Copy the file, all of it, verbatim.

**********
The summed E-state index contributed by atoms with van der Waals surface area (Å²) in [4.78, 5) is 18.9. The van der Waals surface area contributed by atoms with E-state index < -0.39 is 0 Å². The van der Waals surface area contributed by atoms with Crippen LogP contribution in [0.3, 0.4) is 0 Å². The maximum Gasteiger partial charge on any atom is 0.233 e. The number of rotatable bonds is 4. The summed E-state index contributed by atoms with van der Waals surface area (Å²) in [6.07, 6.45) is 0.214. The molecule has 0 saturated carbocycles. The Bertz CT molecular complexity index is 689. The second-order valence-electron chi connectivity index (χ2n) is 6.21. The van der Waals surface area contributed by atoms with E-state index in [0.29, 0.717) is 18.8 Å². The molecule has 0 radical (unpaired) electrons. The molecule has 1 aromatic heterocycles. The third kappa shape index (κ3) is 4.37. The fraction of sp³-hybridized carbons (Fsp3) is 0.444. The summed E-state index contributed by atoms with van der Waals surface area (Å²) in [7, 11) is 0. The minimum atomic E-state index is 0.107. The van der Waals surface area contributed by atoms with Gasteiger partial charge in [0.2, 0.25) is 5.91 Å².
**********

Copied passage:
The summed E-state index contributed by atoms with van der Waals surface area (Å²) in [4.78, 5) is 18.9. The van der Waals surface area contributed by atoms with E-state index < -0.39 is 0 Å². The van der Waals surface area contributed by atoms with Crippen LogP contribution in [0.3, 0.4) is 0 Å². The maximum Gasteiger partial charge on any atom is 0.233 e. The number of rotatable bonds is 4. The summed E-state index contributed by atoms with van der Waals surface area (Å²) in [6.07, 6.45) is 0.214. The molecule has 0 saturated carbocycles. The Bertz CT molecular complexity index is 689. The second-order valence-electron chi connectivity index (χ2n) is 6.21. The van der Waals surface area contributed by atoms with E-state index in [0.29, 0.717) is 18.8 Å². The molecule has 0 radical (unpaired) electrons. The molecule has 1 aromatic heterocycles. The third kappa shape index (κ3) is 4.37. The fraction of sp³-hybridized carbons (Fsp3) is 0.444. The summed E-state index contributed by atoms with van der Waals surface area (Å²) in [7, 11) is 0. The minimum atomic E-state index is 0.107. The van der Waals surface area contributed by atoms with Gasteiger partial charge in [0.2, 0.25) is 5.91 Å².